Why the Extinction Rebellion is Needed, and So Much More

My enthusiasm and hope for the prospects for the growing Extinction Rebellion to raise awareness of the converging Earth Systems crises got me to read its founder Roger Hallam’s book, Common Sense for the 21st Century. I had been studying what I call “The New Great Transformation” for my own book, At the Edge of Illusion, based in part on some implications of Karl Polanyi’s great work on the industrial revolution reported in his 1944 book, The Great Transformation.

I had concluded that we have already begun to experience a new great transformation of the Earth System itself as we approach the end of the industrial era into the Anthropocene. However, while the whole Earth System is going through a systemic destabilizing process directly caused by the global corporate industrial-consumer economy, humanity has not responded in kind with the societal transformation necessary to avoid both ecological and climate collapse. In fact, nobody is even discussing the fact that we cannot rapidly reduce carbon emissions to avoid catastrophic climate collapse and the societal collapse that would inevitably follow, without transforming society itself.

Resisting the Headlong Rush to Extinction

The probability of human extinction, as well as that of many other species, grows rapidly with virtually no human intervention at the necessary scale, beyond elite international meetings over unenforceable ‘commitments’ and empty promises. Let’s hope that the powers that be, meeting in Glasgow, Scotland for the IPCC’s COP26 this week can commit to starting some explicit actions now to rapidly reduce carbon emissions in this decade rather than just affirm vague plans to reach some global temperature targets by 2050 when an unlivable planet will be certain without major action now.

So, you can see why I find the Extinction Rebellion so important. Its members explicitly assert the inevitability of chaos and collapse without immediate and extreme actions to severely reduce carbon emissions now. The scientific evidence is overwhelmingly clear. That is why I have similar high regard for Greta Thunberg’s Fridays for Future global climate strike and the Sunshine Movement, which both call for immediate international climate action. The more resistance in the form of nonviolent rebellion that the world’s people can muster, the better. It is urgently necessary to force political leaders to wake up from their utopian-industrial dreams and act now.

Resistance is Not Enough

However, resistance to the continuation of the globalized industrial-consumer economy of perpetual growth on a finite planet needs another component. I have concluded that even the most valiant efforts to build a global process to reduce carbon emissions to stop planetary overheating have not considered one very important but extremely complicated collective action.
While we have all the technology needed to transform economies to low or no carbon, the missing element is HOW to organize the escape of societies from their current subordination to the global corporate economy of unlimited growth. We will not be able to rein in carbon emissions enough unless we re-embed all economic activity within the parameters of ecologically harmonious societies.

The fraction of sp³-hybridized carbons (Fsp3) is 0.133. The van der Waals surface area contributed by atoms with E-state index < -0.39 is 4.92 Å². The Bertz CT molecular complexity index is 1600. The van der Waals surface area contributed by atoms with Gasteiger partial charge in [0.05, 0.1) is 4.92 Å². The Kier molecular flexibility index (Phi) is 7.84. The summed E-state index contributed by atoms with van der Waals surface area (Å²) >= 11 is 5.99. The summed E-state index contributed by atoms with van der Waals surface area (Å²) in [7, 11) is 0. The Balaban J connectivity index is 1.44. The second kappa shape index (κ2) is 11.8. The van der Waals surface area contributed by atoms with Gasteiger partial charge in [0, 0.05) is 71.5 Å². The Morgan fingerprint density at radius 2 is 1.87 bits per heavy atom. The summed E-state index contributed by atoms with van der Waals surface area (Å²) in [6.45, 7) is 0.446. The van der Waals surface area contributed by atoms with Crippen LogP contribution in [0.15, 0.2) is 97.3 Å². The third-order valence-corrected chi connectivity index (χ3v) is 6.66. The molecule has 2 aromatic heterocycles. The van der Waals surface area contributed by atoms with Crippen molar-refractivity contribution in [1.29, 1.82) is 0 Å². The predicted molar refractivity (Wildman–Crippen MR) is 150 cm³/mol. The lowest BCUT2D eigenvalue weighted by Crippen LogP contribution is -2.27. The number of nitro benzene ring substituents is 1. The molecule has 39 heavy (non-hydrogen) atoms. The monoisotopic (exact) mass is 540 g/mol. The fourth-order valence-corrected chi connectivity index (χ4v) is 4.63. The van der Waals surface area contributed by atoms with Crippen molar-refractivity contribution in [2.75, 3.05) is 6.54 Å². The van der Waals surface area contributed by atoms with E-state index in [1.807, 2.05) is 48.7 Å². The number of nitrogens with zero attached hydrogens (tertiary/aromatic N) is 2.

All that has brought me to the conclusion that rebellion must include not only resistance. It must also intentionally work to replace the existing global-economy-dominated societal structures with a web of ecological communities whose focus is to restore local-regional ecosystems. By turning away from the corporate state and its industrial-consumer culture, humanity can force that system to ‘wither away’ by losing its customers, who have turned away from industrial-consumerism to salvage a livable habitat on the only planet we have.

Communicate and Organize

How to organize people in communities to transform society from below remains the big question. Collective action to resist the corporate state is important but not enough. The evidence is clear that traditional strategies of persuasion do not easily lead to viral adaptation of new beliefs or behaviors, especially when people are highly dependent on existing economic hierarchies.
However, recent research in social network science demonstrates that people change both beliefs and behaviors far more easily in response to changes by other members of their strongly connected network clusters (neighborhoods, social/professional groups, extended families, etc.) than in response to mass appeals alone.

I am currently investigating how these findings might be applied to extent the efforts that movements like Extinction Rebellion, Fridays for Future, and other related movements are making. I have written a book, At the Edge of Illusion: Facing the New Great Transformation, describing the range of institutional and cultural obstacles involved and pointing to science grounded strategies for achieving the extreme societal transformation necessary to make the changes we must to avoid global chaos and possible extinction. (I’m looking for a publisher willing to take the risk of supporting such an unconventional analysis.) I am now working on the question of how social movements can apply the recent findings of social network science to mobilize effectively large numbers of communities to self-organize to execute the necessary changes democratically.

In any case, we must keep up the fight, if only for our own survival!

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